2 COVID-19 patients from GTA transferred to Windsor hospital to help ease pressures

·2 min read
 (County of Essex/www.countyofessex.ca - image credit)
(County of Essex/www.countyofessex.ca - image credit)

Two COVID-19 patients who were hospitalized in the Greater Toronto Area have been transferred to Windsor Regional Hospital to relieve some of the strain.

Chief of Essex-Windsor EMS Bruce Krauter confirmed the transfer to CBC News Friday and said the patients arrived Thursday evening at Windsor Regional Hospital's Met Campus. The patients, according to Krauter, are both adults and are identified as acute COVID-19 positive.

He said he could not provide any additional details on the patients or the hospital they came from due to privacy concerns.

But Krauter says the patients weren't in critical care or the ICU. The move took place after Krauter says he was contacted by Windsor Regional Hospital CEO David Musyj Thursday.

At this time, Krauter said he might have to send staff on Saturday to transport another one or two COVID-19 positive patients.

Essex-Windsor EMS Chief Bruce Krauter says his staff are working in partnership with Windsor Regional Hospital CEO David Musyj to coordinate any future transports needed.
Essex-Windsor EMS Chief Bruce Krauter says his staff are working in partnership with Windsor Regional Hospital CEO David Musyj to coordinate any future transports needed.(Meg Roberts/CBC)

"We're working on a process so that we can send an ambulance up to Toronto each day so that we can help relieve the pressure being felt in the Toronto area so that they have the ability to admit more critical or intensive patients within their facilities," Krauter said.

"We're kind of on standby I guess as the pressures mount in Toronto then they will call us and then the patient gets a bed in Windsor."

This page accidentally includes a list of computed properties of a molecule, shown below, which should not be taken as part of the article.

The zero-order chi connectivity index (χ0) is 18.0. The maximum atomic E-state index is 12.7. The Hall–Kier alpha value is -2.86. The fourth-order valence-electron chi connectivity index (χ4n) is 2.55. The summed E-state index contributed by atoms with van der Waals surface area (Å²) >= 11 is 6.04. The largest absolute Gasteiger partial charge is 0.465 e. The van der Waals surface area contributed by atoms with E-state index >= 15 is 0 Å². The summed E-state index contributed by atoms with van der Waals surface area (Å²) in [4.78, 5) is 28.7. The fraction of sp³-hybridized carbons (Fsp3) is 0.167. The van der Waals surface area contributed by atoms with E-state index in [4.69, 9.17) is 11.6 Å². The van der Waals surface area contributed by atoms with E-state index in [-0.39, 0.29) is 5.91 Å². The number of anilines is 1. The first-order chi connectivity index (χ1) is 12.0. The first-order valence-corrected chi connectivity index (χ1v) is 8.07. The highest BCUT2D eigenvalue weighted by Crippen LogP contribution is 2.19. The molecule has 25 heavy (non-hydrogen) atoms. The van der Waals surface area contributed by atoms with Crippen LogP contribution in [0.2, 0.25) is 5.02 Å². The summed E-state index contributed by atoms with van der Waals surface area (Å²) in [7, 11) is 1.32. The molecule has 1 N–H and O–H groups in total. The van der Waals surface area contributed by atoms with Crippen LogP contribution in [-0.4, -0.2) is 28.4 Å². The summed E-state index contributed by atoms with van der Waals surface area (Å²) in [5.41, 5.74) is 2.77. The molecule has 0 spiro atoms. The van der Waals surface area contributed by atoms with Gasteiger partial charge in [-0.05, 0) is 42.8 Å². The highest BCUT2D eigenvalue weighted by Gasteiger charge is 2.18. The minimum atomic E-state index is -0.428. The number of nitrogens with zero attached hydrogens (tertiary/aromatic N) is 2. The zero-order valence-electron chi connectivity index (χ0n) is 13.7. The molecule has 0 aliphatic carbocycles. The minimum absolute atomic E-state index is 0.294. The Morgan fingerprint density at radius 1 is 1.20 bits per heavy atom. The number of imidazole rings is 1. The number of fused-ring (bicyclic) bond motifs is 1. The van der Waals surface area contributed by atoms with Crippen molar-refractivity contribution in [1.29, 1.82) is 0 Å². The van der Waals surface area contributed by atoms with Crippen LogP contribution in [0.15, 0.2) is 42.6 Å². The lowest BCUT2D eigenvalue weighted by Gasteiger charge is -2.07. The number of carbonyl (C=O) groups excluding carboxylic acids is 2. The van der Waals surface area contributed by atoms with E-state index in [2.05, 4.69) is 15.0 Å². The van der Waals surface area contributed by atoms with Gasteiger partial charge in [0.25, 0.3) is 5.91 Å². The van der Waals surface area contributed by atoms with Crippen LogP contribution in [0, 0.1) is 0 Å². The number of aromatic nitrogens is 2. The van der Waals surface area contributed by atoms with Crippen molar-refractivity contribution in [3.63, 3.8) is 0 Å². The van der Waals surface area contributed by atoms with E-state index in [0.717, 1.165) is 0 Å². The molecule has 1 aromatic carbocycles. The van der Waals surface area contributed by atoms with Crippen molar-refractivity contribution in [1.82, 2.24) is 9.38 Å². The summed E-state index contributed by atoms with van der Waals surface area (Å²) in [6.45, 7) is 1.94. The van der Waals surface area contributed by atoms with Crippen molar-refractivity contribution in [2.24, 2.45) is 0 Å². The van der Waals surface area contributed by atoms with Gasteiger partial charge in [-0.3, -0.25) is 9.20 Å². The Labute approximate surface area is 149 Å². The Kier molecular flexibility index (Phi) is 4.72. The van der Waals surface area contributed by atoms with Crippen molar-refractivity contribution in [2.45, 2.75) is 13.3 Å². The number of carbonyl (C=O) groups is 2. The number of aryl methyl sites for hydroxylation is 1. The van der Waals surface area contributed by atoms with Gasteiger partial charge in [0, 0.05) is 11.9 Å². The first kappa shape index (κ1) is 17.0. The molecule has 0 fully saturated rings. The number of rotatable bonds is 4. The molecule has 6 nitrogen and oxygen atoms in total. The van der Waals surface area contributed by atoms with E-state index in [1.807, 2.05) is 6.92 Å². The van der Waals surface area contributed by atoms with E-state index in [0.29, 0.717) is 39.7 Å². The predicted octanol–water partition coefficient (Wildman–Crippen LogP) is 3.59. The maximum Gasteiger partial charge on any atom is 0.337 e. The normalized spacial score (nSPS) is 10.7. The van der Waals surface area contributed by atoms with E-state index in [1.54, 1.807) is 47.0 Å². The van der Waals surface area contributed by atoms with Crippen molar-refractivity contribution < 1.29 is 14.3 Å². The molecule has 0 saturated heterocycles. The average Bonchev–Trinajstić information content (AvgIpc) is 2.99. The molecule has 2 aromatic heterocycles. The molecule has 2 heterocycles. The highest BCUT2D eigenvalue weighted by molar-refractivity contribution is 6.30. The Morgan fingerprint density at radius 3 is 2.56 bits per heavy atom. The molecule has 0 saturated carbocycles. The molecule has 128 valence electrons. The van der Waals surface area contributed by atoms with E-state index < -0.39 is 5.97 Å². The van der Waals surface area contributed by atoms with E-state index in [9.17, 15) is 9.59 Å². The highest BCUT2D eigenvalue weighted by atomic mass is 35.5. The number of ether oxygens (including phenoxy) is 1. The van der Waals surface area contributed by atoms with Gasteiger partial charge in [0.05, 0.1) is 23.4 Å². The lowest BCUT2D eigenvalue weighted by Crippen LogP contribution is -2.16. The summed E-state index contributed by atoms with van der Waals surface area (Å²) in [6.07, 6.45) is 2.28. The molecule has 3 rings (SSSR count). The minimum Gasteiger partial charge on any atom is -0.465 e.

To pick up the patients, Krauter said he was able to fully staff two ambulances. The cost of the pickup he said is being fully funded by the province.

"It's not taking anything out of our current resources or current deployment," he said, adding that they are not using the region's ambulance or staff but are pulling from additional resource pools.

He said patient transfer services could do it but based on the acute care the patients require, it's better if paramedics are available for any complications that arise.

"There are some medical interventions that are completed during transport and there also is the risk that they could deteriorate with all the new variants going on right now, when people become COVID positive they are sick, very sick," he said.

The news comes days after Windsor-Essex hospitals put a pause on all non-urgent, elective surgeries as per provincial direction.

In a meeting last Friday, Musyj said despite Windsor-Essex not being impacted by a third wave the hospital was clearing its beds and preparing to help out other parts of the province.

"It's a provincial health-care system, our beds in Windsor-Essex are provincial beds," Musyj said last week. "We have to not only be able to help the province, but also, we have to remember, we're not totally immune to COVID."